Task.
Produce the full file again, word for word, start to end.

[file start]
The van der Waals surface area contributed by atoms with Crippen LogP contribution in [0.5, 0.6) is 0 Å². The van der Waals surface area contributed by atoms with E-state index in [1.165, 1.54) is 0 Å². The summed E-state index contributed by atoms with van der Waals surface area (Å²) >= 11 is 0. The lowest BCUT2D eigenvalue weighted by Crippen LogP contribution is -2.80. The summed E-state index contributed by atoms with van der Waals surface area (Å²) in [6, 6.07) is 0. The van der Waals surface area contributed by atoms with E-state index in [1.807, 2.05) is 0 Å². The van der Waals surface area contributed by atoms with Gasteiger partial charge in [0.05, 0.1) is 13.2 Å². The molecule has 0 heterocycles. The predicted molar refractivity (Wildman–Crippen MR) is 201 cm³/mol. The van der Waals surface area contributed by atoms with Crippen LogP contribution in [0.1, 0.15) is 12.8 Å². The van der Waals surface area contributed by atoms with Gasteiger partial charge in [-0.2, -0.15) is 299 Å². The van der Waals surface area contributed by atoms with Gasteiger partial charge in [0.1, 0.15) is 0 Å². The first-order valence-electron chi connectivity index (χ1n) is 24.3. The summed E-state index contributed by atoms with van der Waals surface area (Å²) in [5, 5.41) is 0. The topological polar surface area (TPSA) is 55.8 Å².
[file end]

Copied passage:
The van der Waals surface area contributed by atoms with Crippen LogP contribution in [0.5, 0.6) is 0 Å². The van der Waals surface area contributed by atoms with E-state index in [1.165, 1.54) is 0 Å². The summed E-state index contributed by atoms with van der Waals surface area (Å²) >= 11 is 0. The lowest BCUT2D eigenvalue weighted by Crippen LogP contribution is -2.80. The summed E-state index contributed by atoms with van der Waals surface area (Å²) in [6, 6.07) is 0. The van der Waals surface area contributed by atoms with E-state index in [1.807, 2.05) is 0 Å². The van der Waals surface area contributed by atoms with Gasteiger partial charge in [0.05, 0.1) is 13.2 Å². The molecule has 0 heterocycles. The predicted molar refractivity (Wildman–Crippen MR) is 201 cm³/mol. The van der Waals surface area contributed by atoms with Crippen LogP contribution in [0.1, 0.15) is 12.8 Å². The van der Waals surface area contributed by atoms with Gasteiger partial charge in [-0.2, -0.15) is 299 Å². The van der Waals surface area contributed by atoms with Gasteiger partial charge in [0.1, 0.15) is 0 Å². The first-order valence-electron chi connectivity index (χ1n) is 24.3. The summed E-state index contributed by atoms with van der Waals surface area (Å²) in [5, 5.41) is 0. The topological polar surface area (TPSA) is 55.8 Å².